Aastha Dharia ’20 and Danny Kim ’21

How Sleep Deprivation Influences the Epigenome

Imagine that you are a college student, whose professors all magically decided to give exams and projects due on the same date. For some reason, you procrastinated until the last minute, and now you need to pull an all-nighter at the library. You begrudgingly head to the fourth floor of the library, prepared to stay awake with a bag full of your favorite candy bars and snacks, a Venti Starbucks iced coffee, and a couple cans of Red Bull. You finally leave the library with sleepy eyes just as the sun slowly rises above the horizon. On the actual exam, you feel very tired and have trouble concentrating. A couple days later, you get your not-so-great grade back for your exams and projects, and you make a promise to yourself that you will never make the same mistake. But two weeks later, you end up doing it again a couple weeks later. This all sounds too familiar, right?

Well, just like in this hypothetical situation, if you have ever pulled an all-nighter in high school or college, or just had a restless night, you have probably also noticed how foggy your brain feels the next day. Even after that cup of joe or Red Bull, everything feels a little bit slower, a little bit harder to understand and remember. As you take notes in class, something just seems off, and it does not feel like you are truly processing anything that is coming out of your professor’s mouth or the hot gossip your friend is sharing next to you. This is not all in your head. In fact, your actual brain is not processing quite as quickly or making nearly as many connections on a cellular level.

Sleep is an integral part of daily functioning for everyone. The reason why you feel so sluggish after an all-nighter is because sleep deprivation disrupts cognitive functions, including learning and memory, and has a profound impact on the molecular biology of the brain. This is especially true of the epigenome, which encompasses all of the proteins and other factors connected to your DNA that help control which genes are turned on and off. What makes the epigenome so special is that it is regulated by external factors (such as how much sleep you have had) and is able to affect gene expression without actually changing the sequence of your DNA.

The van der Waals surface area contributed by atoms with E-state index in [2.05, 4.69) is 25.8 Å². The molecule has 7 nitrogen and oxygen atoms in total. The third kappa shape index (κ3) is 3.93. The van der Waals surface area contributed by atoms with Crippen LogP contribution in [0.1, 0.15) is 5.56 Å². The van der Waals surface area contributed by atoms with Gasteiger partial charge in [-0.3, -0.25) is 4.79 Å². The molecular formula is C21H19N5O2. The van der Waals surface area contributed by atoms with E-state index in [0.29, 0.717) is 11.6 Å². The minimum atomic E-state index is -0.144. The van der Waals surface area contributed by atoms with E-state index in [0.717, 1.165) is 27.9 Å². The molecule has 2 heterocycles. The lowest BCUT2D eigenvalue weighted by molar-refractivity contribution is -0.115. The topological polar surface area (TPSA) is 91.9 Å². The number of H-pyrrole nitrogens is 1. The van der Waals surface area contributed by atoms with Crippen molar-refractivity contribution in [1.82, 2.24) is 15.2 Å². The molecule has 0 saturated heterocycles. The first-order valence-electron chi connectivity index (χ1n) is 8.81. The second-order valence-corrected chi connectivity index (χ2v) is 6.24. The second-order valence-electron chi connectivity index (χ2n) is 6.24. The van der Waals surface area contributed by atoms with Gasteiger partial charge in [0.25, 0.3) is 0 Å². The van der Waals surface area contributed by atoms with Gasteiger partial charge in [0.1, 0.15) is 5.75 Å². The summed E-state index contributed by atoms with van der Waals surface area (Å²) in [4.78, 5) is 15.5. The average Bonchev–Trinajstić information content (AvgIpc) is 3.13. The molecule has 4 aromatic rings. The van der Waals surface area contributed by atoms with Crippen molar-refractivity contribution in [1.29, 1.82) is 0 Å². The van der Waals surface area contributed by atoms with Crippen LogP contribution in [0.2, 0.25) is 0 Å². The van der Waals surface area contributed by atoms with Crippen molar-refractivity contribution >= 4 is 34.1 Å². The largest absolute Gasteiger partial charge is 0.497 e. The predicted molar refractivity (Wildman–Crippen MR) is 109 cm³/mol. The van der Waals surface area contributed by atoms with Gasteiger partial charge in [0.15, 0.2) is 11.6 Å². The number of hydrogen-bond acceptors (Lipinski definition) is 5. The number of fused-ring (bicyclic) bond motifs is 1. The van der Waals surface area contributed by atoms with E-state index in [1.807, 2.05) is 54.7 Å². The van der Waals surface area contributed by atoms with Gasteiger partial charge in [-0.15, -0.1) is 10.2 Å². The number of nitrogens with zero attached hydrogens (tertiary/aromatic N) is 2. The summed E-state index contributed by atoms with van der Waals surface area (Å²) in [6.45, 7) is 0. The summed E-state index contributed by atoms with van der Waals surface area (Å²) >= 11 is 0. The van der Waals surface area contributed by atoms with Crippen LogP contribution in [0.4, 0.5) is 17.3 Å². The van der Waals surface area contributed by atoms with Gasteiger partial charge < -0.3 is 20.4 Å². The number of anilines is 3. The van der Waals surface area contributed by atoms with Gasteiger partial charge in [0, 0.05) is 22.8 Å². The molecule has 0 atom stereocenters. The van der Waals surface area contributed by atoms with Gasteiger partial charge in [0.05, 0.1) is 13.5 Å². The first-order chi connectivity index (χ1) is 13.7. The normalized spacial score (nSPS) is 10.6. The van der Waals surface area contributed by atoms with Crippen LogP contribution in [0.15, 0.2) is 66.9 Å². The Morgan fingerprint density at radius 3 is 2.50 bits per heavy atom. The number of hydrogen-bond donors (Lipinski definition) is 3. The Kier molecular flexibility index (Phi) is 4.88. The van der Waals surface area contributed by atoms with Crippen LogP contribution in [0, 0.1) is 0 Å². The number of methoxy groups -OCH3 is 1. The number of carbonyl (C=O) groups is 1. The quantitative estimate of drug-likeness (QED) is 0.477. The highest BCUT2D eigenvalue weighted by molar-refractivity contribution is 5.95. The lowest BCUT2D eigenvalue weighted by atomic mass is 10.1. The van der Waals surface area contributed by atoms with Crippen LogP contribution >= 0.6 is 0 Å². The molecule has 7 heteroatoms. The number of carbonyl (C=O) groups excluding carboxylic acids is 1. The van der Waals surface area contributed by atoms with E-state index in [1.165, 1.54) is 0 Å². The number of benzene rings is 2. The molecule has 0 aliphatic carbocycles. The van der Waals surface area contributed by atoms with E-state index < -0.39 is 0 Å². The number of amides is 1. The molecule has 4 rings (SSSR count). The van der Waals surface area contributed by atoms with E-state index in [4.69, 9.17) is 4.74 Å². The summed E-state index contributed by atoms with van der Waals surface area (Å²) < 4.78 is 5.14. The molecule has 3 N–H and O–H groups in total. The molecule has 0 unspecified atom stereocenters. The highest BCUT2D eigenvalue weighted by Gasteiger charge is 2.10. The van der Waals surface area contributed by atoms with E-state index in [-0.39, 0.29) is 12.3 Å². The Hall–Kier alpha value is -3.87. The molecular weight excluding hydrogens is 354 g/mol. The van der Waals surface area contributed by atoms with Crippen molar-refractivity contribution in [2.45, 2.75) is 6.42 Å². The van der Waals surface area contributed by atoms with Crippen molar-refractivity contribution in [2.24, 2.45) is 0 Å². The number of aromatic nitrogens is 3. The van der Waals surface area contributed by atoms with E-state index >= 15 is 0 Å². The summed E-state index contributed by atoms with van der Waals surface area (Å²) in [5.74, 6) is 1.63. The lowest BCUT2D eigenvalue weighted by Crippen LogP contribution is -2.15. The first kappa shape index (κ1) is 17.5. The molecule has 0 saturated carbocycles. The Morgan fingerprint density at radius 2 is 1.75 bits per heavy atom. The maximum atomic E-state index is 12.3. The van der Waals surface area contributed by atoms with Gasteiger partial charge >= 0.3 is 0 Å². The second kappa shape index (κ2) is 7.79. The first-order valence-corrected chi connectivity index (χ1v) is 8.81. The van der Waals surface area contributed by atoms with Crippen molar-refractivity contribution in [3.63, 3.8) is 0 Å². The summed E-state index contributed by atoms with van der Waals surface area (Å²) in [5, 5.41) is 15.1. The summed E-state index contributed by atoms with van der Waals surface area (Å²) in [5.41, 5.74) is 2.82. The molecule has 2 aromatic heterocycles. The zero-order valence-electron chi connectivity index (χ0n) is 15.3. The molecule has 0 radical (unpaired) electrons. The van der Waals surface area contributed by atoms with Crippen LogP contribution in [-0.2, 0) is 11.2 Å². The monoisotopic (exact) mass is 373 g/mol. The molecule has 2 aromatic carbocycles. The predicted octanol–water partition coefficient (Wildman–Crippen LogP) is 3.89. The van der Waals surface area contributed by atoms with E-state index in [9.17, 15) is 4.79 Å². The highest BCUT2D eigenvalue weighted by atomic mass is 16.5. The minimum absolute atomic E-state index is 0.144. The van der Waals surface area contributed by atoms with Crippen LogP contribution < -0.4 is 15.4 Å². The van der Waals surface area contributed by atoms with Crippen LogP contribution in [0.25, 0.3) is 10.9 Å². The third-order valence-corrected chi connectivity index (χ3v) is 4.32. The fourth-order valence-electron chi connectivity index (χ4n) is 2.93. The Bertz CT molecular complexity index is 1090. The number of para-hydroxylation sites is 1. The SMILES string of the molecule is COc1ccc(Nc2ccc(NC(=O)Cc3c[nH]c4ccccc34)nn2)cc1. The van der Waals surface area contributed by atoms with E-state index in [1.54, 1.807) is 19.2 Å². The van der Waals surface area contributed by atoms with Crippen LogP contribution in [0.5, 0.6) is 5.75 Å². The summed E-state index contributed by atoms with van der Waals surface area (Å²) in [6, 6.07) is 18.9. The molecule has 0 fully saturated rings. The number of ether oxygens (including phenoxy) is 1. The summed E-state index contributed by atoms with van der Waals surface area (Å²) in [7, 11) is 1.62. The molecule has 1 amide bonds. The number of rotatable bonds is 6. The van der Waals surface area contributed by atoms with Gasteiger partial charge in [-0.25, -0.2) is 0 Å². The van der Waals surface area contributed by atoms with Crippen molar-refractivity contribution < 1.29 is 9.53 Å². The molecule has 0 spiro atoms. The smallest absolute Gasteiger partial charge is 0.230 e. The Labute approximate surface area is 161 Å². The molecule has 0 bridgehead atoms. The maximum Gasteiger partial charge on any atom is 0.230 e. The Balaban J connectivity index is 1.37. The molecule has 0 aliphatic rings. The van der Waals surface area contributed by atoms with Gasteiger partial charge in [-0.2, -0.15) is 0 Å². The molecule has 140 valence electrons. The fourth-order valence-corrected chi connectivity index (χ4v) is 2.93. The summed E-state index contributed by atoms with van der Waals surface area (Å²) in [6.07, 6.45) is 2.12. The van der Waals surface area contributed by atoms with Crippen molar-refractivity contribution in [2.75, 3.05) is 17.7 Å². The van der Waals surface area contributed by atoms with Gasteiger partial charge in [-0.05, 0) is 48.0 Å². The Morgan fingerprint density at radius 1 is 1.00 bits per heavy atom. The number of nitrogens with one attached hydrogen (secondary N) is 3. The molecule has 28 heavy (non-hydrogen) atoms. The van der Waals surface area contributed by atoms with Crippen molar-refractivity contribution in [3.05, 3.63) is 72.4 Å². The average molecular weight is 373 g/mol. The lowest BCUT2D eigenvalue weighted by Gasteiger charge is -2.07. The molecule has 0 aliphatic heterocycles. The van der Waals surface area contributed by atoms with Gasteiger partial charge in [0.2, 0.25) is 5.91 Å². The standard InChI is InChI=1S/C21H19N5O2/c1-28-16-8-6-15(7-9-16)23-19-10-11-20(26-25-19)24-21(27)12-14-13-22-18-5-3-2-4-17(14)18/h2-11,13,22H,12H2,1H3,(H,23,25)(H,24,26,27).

To truly be able to understand the mind boggling world of neuroepigenetics and how sleep, or lack thereof, impacts the epigenome, one first has to understand the basics of gene expression and what epigenetics actually is. Consider the quizzes you used to take in magazines where the answer to every question led to a new set of questions based on your answer until you reached a final outcome. They were like a map where each decision had an impact on the next leg of your journey. The same idea can be used to understand epigenetics. Each decision you make about your external environment can have an impact on the internal mechanisms in your body. If DNA is the instructional manual to build genes, and genes help regulate important decisions in your body, then your decisions about what you do to your body serve as the toggle to the switch that determines which processes are turned on and which processes are turned off.

In both human and animal models, the relationship between sleep deprivation and the epigenome has been widely studied. In part, the importance of the neuroepigenome – the epigenome of the brain and the nervous system – is highlighted by evidence linking it to changes in the physiology of the brain. The epigenome plays a critical role in regulating gene expression responsible for memory storage and synaptic plasticity, both of which determine the brain’s capacity for adapting to experiences. This role is further backed by the synaptic homeostasis hypothesis, which explains our innate need for sleep in order to maintain healthy neuronal connections and prevent our brains from descending into a general state of chaos. The hippocampus, which is the portion of the brain responsible for memory and learning, is shown to be especially sensitive to sleep loss. Changes in behavior observed from experiments involving sleep and the hippocampus are a result of genetic and physiological changes, further cementing the involvement of neuroepigenetic mechanisms. Sleep loss has also been shown to disrupt metabolic and hormonal regulation and increase the risk of obesity, and this link between sleep and brain integrity and activity can be seen with a variety of brain imaging technologies.